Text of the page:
Posted in: Science and Medicine

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The Center for Inquiry weighs in on the FDA’s mishandling of Stanislaw Burzynski’s clinical trials

We interrupt our usually scheduled post for an important announcement. OK, we do nothing of the sort. Scott Gavura’s post will go live a little later this morning. In the meantime, here’s a public service announcement about a frequent topic of mine, Stanislaw Burzynski, that I’d like you to read.

As you recall, last week, the FDA inexplicably decided to lift the partial clinical hold on Stanislaw Burzynski’s bogus clinical trials of antineoplastons, which he’s used since the 1990s as a pretext to charge huge sums of money for “case management fees” to patients for a treatment whose efficacy he has never demonstrated. Yesterday, the Center for Inquiry laid in, and has sent a letter to legislators:

“We are frankly stunned to hear that the clinical hold against Dr. Burzynski has been lifted,” writes CFI in its letter. For decades, Dr. Burzynski and the Houston-based Burzynski Research Institute have been trafficking in unproven and scientifically baseless cancer treatments based on compounds known as antineoplastons, derived from human urine, which Burzynski claims — without evidence — can target and destroy cancer cells. He has taken advantage of desperate patients who are at their most vulnerable, and willing to pay any price.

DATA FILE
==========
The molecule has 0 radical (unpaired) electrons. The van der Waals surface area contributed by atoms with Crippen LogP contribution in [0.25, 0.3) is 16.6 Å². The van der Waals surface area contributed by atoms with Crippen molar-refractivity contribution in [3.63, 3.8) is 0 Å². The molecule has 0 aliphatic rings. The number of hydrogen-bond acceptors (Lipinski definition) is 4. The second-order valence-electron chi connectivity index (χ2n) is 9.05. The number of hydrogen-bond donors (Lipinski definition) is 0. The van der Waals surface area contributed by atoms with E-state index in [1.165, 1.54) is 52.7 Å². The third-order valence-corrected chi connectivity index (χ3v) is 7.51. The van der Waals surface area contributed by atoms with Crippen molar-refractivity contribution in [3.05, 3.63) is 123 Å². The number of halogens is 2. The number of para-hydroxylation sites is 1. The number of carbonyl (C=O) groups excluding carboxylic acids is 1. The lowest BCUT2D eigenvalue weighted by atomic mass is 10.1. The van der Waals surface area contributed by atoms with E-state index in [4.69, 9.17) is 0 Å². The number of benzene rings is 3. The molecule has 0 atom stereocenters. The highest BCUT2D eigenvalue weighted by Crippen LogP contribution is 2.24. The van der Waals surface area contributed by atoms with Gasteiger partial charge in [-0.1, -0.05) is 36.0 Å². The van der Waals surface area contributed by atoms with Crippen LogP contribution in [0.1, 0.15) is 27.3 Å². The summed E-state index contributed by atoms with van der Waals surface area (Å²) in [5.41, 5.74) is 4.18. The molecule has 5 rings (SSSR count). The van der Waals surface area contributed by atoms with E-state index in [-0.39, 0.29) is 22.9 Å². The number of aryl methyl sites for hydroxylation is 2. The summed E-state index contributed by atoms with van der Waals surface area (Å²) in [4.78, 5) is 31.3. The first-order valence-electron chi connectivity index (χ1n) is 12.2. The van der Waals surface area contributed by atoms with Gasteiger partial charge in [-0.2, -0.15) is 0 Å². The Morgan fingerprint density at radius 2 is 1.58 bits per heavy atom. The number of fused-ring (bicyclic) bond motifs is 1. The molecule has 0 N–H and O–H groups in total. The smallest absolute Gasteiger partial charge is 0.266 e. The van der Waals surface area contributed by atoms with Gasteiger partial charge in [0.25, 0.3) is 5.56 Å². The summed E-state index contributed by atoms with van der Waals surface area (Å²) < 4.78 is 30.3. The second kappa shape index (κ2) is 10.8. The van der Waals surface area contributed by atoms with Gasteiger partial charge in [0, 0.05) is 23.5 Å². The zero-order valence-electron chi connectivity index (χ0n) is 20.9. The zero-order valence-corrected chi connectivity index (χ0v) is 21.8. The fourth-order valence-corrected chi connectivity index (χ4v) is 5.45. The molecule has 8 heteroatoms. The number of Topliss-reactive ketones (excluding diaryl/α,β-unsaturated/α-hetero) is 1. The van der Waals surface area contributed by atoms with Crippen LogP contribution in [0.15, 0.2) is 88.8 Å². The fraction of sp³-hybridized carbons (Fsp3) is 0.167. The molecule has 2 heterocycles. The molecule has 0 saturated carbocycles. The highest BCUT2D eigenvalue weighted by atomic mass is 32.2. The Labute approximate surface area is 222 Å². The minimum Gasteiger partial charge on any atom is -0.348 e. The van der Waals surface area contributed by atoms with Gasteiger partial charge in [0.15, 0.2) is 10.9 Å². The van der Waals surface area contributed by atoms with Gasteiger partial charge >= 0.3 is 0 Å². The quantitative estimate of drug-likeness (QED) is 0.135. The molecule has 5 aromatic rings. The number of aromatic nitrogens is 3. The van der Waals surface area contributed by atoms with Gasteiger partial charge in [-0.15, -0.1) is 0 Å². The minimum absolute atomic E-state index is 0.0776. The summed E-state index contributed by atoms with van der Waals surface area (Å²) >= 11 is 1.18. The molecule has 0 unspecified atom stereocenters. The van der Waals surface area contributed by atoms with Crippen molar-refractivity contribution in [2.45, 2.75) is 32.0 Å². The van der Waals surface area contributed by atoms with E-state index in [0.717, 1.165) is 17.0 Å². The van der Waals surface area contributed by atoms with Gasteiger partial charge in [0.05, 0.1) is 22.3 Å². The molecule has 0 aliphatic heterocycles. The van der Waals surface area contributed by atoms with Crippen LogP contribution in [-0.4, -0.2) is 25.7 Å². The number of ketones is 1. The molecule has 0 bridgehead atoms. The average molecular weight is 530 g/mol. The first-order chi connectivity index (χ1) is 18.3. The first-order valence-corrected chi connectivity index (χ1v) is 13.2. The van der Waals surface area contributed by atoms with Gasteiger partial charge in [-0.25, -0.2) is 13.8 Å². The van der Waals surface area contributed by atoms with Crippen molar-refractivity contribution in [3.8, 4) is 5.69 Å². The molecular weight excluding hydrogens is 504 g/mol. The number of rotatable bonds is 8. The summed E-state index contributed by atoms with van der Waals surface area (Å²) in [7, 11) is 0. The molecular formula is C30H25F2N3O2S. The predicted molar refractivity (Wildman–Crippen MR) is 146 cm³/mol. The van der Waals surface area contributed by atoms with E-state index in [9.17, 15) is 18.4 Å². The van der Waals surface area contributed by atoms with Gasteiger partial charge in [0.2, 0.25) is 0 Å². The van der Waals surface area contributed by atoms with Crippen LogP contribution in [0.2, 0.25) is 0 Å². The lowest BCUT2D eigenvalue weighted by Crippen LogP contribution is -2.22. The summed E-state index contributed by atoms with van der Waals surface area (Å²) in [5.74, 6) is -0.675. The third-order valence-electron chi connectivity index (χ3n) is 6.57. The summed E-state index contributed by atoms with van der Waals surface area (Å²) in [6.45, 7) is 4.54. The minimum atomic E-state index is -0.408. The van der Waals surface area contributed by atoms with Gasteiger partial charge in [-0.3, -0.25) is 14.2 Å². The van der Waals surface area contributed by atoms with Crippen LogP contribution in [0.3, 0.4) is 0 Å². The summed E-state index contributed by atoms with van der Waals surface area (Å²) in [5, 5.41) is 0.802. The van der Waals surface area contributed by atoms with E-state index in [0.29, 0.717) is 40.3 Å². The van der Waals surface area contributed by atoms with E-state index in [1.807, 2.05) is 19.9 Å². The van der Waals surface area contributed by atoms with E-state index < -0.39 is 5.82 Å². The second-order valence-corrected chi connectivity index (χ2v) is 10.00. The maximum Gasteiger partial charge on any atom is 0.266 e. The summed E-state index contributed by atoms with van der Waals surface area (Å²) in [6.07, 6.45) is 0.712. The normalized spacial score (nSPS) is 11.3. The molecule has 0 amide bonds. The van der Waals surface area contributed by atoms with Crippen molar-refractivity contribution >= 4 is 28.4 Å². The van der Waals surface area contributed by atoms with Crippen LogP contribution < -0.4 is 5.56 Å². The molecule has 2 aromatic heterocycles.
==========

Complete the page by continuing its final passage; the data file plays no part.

After the death of a six-year-old patient in 2012, the FDA placed a hold on Burzynski’s trials with children, followed by a hold on trials with adults in 2013, prohibiting him from taking on new patients on whom he could experiment and from whom he could extract more money.